A new report indicates that the likelihood police will search a car in Connecticut correlates directly to the color of the driver’s skin, and that minority drivers are more likely to be stopped in the first place, particularly in some towns and cities.
The Traffic Stop Data Report by the Institute for Municipal and Regional Policy at Central Connecticut State University contains data provided by police throughout the state about traffic stops between October 1, 2013 and May 31, 2014. The picture will become clearer when the data is further augmented, refined and analyzed, but some signs of racial disparity are already apparent.
“We’re encouraged to see this information finally start to emerge for public examination and discussion,” said Sandra Staub, legal director of the American Civil Liberties Union of Connecticut. “We need more data and more analysis to get a better picture of what’s happening, but it’s not too soon for police departments to consider what the report suggests about their practices and what changes may be in order.”
According to the data, police in Connecticut were more than twice as likely to search the vehicles of the African American and Latino drivers they pulled over as they were to search the vehicles of the white drivers they stopped. Yet police found contraband more often in the vehicles of white drivers than they did in the vehicles of African American and Latino drivers.
“The data show police in general treating drivers of color with more suspicion for less cause,” Staub said. “This is a sign of a systemic bias. It translates into a lower threshold of suspicion for people of color and the humiliation and mistreatment of innocent drivers.”
More than a third of vehicle searches were reportedly carried out with the consent of the driver, but consent to search a vehicle typically is given under highly coercive circumstances.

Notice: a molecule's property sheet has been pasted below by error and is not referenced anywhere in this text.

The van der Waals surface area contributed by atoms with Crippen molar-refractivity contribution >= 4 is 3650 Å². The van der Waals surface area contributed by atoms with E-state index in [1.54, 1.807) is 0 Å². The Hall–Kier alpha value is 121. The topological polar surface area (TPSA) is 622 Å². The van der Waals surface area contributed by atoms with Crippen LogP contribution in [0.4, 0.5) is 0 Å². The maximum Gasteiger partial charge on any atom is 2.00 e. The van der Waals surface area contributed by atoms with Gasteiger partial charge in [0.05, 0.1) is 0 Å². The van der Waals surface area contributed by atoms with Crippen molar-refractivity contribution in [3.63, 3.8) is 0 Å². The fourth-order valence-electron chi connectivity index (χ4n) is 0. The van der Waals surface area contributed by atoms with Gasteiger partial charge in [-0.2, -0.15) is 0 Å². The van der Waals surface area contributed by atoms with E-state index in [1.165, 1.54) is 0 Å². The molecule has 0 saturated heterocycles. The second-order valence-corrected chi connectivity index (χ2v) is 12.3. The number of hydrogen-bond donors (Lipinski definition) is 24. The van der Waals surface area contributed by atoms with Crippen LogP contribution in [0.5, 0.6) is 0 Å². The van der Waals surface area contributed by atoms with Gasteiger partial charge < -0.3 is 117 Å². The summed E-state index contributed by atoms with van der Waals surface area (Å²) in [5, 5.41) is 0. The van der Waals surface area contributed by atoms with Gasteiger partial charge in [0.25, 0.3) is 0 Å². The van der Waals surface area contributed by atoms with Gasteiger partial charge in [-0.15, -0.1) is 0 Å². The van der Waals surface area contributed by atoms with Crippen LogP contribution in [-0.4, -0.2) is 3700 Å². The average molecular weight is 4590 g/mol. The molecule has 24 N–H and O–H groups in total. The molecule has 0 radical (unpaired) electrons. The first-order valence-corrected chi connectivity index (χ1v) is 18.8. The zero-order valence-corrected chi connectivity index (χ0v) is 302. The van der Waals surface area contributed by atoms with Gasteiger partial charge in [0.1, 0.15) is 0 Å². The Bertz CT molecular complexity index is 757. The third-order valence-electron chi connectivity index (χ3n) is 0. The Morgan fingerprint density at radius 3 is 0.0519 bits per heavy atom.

“Many drivers, particularly members of minority groups, report to us that they consented to a search for fear that their refusal would either be punished or futile, with some drivers reporting that police searched their vehicles regardless of their refusal,” Staub said. “Nobody should be permitted to invade the privacy and injure the dignity of innocent people based on hunches influenced by racial bias and excused by coerced cooperation.”
The data indicating that minority drivers are much more likely to be pulled over is less conclusive only because work remains to better define patterns in the racial composition of the driving population. But the report indicates patterns of enforcement that raise concern and require further study:
- The report estimates that African Americans account for less than 8 percent of the state’s driving population but the data show they account for just over 14 percent of all traffic stops. The analysis of these statistics is still being refined to reflect complex driving patterns. When the benchmark is better established, it will clarify the extent of bias involved in making initial stops, which needs to be integrated with information about how people are treated after they are pulled over.
- The initial data set shows wide variations from one municipality to another in the degree of racial disparity in stops and in searches. Some municipalities show a substantially higher percentage of stops involving minority drivers than seems consistent with the population of minority drivers living in or driving through town. For example, Wethersfield police reported that 19.3 percent of the drivers they pulled over were African American, a ratio six times higher than the estimated population of African American drivers living in town and more than 3.5 times greater than the estimated population of African American drivers passing through. More data will provide more conclusive findings but this report offers sufficient grounds for many police agencies to examine their traffic enforcement methods.
- The initial data suggest some police departments should check to ensure they are reporting all traffic stops. For example, police in Waterbury, the state’s fifth largest city, reported making slightly fewer stops than police did in the small, rural town of Granby. The even smaller town of Redding reported nearly three times the number of stops that Stamford, the state’s fourth largest city, reported. These disparities require explanation.
“Understanding and eradicating racial profiling is an extraordinarily difficult task,” Staub said. “Everyone involved in this effort deserves credit – the Institute for Municipal and Regional Policy, the legislature, the Racial Profiling Prohibition Advisory Board and the police officers who have collected and reported the data. We must all keep working together toward a solution.”